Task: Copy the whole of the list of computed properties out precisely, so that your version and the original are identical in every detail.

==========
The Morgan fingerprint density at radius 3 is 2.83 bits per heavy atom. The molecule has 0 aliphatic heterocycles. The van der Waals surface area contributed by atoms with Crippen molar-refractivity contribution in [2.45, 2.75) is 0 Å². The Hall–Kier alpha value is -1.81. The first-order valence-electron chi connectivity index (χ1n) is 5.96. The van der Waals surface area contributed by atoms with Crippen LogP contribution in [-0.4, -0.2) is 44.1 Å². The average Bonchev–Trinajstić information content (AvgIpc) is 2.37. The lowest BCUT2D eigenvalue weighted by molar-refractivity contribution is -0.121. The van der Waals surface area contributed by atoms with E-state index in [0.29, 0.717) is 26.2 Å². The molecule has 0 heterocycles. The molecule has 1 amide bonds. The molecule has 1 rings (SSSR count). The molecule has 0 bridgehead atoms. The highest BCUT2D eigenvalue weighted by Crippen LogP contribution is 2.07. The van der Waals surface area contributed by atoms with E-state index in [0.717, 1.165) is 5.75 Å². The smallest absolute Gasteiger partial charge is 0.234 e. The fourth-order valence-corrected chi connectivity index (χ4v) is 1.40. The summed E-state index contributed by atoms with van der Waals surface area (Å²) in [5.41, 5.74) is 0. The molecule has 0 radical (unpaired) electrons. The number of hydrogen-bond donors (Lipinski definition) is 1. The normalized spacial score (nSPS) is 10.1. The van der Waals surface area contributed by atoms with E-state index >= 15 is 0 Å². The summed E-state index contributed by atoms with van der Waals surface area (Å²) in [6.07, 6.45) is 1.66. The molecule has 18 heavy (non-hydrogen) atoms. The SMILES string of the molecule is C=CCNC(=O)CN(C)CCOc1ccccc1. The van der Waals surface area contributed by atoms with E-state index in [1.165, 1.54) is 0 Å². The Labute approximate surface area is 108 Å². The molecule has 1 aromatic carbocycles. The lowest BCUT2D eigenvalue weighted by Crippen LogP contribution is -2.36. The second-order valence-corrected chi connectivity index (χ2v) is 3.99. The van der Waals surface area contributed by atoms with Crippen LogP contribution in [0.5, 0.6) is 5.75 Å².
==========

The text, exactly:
The Morgan fingerprint density at radius 3 is 2.83 bits per heavy atom. The molecule has 0 aliphatic heterocycles. The van der Waals surface area contributed by atoms with Crippen molar-refractivity contribution in [2.45, 2.75) is 0 Å². The Hall–Kier alpha value is -1.81. The first-order valence-electron chi connectivity index (χ1n) is 5.96. The van der Waals surface area contributed by atoms with Crippen LogP contribution in [-0.4, -0.2) is 44.1 Å². The average Bonchev–Trinajstić information content (AvgIpc) is 2.37. The lowest BCUT2D eigenvalue weighted by molar-refractivity contribution is -0.121. The van der Waals surface area contributed by atoms with E-state index in [0.29, 0.717) is 26.2 Å². The molecule has 0 heterocycles. The molecule has 1 amide bonds. The molecule has 1 rings (SSSR count). The molecule has 0 bridgehead atoms. The highest BCUT2D eigenvalue weighted by Crippen LogP contribution is 2.07. The van der Waals surface area contributed by atoms with E-state index in [0.717, 1.165) is 5.75 Å². The smallest absolute Gasteiger partial charge is 0.234 e. The fourth-order valence-corrected chi connectivity index (χ4v) is 1.40. The summed E-state index contributed by atoms with van der Waals surface area (Å²) in [5.41, 5.74) is 0. The molecule has 0 radical (unpaired) electrons. The number of hydrogen-bond donors (Lipinski definition) is 1. The normalized spacial score (nSPS) is 10.1. The van der Waals surface area contributed by atoms with E-state index >= 15 is 0 Å². The summed E-state index contributed by atoms with van der Waals surface area (Å²) in [6.07, 6.45) is 1.66. The molecule has 18 heavy (non-hydrogen) atoms. The SMILES string of the molecule is C=CCNC(=O)CN(C)CCOc1ccccc1. The van der Waals surface area contributed by atoms with E-state index in [1.165, 1.54) is 0 Å². The Labute approximate surface area is 108 Å². The molecule has 1 aromatic carbocycles. The lowest BCUT2D eigenvalue weighted by Crippen LogP contribution is -2.36. The second-order valence-corrected chi connectivity index (χ2v) is 3.99. The van der Waals surface area contributed by atoms with Crippen LogP contribution in [0.5, 0.6) is 5.75 Å².